subvocalize

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subvocalize

(sŭb-vō′kə-līz′)
tr. & intr.v. subvocal·ized, subvocal·izing, subvocal·izes
To articulate or engage in articulation by moving the lips or other speech organs without making audible sounds, as in reading to oneself.

sub·vo′cal·i·za′tion (-kə-lĭ-zā′shən) n.
sub·vo′cal·iz′er n.
References in periodicals archive ?
Indeed, although earlier results using both positive and negative sentence stimuli (Havas et al., 2007) were consistent with an embodied account rather than subvocalization process, no study has thus far differentiated between these two accounts on a more global discourse level.
Thus, the normal developmental process of reading silently progressed from vocalization to subvocalization.
Memory processes mediated by subvocalizations were also analyzed by considering the stimulus modality (auditory vs.
In addition, during sessions when all students are sitting at the table together, the students use subvocalization for the extra motor practice when it is not their turn.
If children were not observed counting but stated that they counted (subvocalization), they were coded as having used the verbal counting strategy.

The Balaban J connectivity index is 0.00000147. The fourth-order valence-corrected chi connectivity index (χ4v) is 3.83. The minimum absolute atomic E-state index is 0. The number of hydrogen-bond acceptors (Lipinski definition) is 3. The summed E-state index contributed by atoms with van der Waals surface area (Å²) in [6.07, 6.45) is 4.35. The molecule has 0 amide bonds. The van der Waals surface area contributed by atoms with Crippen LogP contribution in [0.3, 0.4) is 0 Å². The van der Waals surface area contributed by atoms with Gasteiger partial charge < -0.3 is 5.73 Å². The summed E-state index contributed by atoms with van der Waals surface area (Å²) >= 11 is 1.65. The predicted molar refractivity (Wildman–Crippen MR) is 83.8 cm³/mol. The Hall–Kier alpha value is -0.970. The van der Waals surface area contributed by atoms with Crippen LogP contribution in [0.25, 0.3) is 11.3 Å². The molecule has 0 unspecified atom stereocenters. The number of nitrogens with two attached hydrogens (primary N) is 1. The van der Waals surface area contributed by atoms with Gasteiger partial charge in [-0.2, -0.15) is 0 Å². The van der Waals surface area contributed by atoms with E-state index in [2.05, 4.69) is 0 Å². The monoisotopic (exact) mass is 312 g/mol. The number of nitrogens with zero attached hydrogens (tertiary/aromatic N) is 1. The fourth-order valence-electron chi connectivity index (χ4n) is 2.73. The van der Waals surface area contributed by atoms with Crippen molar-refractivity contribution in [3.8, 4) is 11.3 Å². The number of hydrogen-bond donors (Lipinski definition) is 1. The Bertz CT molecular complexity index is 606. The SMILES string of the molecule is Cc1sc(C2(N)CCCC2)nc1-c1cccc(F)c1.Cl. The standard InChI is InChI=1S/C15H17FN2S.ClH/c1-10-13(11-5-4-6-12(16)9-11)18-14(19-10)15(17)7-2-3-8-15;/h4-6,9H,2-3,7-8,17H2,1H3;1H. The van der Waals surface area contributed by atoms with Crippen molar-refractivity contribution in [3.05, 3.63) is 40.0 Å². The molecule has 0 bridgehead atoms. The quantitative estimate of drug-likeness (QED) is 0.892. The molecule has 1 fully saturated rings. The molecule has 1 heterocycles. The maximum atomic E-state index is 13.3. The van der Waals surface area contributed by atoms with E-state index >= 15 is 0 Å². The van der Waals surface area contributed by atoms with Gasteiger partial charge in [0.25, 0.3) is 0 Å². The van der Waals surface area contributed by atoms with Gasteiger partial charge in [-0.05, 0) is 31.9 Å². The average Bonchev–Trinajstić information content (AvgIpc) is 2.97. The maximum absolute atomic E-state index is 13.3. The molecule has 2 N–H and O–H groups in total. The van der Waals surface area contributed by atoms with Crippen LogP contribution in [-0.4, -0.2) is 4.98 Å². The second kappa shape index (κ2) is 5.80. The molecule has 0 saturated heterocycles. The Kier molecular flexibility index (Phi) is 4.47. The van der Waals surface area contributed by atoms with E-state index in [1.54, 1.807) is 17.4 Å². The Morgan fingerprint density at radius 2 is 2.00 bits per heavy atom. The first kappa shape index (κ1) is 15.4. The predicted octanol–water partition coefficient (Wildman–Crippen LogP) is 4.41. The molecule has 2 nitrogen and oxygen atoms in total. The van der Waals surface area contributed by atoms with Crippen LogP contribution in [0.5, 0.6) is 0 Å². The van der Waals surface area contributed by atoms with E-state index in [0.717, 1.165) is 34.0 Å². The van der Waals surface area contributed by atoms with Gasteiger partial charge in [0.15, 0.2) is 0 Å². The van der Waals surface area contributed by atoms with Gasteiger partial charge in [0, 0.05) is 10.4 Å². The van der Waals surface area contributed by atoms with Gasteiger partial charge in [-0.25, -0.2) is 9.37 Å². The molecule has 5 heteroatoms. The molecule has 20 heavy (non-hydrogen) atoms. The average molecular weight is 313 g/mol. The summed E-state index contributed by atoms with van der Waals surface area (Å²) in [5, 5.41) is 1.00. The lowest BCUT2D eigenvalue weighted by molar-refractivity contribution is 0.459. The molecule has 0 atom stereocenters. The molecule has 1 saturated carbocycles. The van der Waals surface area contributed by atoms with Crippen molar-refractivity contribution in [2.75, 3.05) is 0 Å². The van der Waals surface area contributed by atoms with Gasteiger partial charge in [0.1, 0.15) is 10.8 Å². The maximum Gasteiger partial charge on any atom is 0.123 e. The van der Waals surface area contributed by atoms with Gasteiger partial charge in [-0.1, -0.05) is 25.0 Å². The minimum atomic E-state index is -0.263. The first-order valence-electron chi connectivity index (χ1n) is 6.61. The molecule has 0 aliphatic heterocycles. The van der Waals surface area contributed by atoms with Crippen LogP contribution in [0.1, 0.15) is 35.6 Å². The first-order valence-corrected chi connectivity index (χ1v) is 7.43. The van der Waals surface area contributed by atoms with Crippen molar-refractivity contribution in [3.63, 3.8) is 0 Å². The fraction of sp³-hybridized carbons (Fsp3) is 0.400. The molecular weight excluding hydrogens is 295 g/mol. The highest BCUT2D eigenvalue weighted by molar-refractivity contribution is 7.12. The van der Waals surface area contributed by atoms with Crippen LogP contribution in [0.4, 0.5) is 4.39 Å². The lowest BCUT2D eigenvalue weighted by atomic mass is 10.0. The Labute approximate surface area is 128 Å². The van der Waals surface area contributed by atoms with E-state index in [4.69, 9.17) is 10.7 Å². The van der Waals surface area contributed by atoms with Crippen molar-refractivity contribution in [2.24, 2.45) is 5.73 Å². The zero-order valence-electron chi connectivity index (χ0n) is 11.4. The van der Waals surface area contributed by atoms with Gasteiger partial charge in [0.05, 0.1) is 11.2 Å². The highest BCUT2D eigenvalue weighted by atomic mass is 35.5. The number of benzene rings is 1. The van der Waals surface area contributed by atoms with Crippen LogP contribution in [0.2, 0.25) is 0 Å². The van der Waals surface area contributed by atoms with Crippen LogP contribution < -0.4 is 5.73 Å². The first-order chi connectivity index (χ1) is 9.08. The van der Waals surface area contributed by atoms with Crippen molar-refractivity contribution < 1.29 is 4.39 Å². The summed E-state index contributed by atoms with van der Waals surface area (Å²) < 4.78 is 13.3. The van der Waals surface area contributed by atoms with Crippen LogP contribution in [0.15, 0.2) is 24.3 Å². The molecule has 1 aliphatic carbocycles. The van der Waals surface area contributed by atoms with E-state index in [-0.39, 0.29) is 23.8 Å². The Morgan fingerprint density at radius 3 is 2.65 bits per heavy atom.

Is the immediate memory span determined by subvocalization rate?
These propositions readily and quite convincingly support the belief that "rhetorical" punctuation mainly comprised directives for public speaking, reading aloud, stage performance, or (at a minimum) the subvocalization of texts in the process of reading.
A "mental" performance involves a largely spontaneous subvocalization of the text, thus a (partial) instantiation of the sound patterns of the text.
In terms of Baddeley's working memory model, rate of subvocalization rather than overt rehearsal is considered the crucial determinant of memory capacity; therefore, silent rehearsal would seem the most precise measure of speed of subvocalization.
Hogan also raises interesting questions about the parameters of subvocalization, rehearsal memory, actual line length, and typological differences between oral and written composition, observing that non-European literary theory is especially helpful in isolating literary universals.
One method of investigating its role is to examine how reading is affected by interfering with subvocalization. A common technique for this is to use articulatory suppression.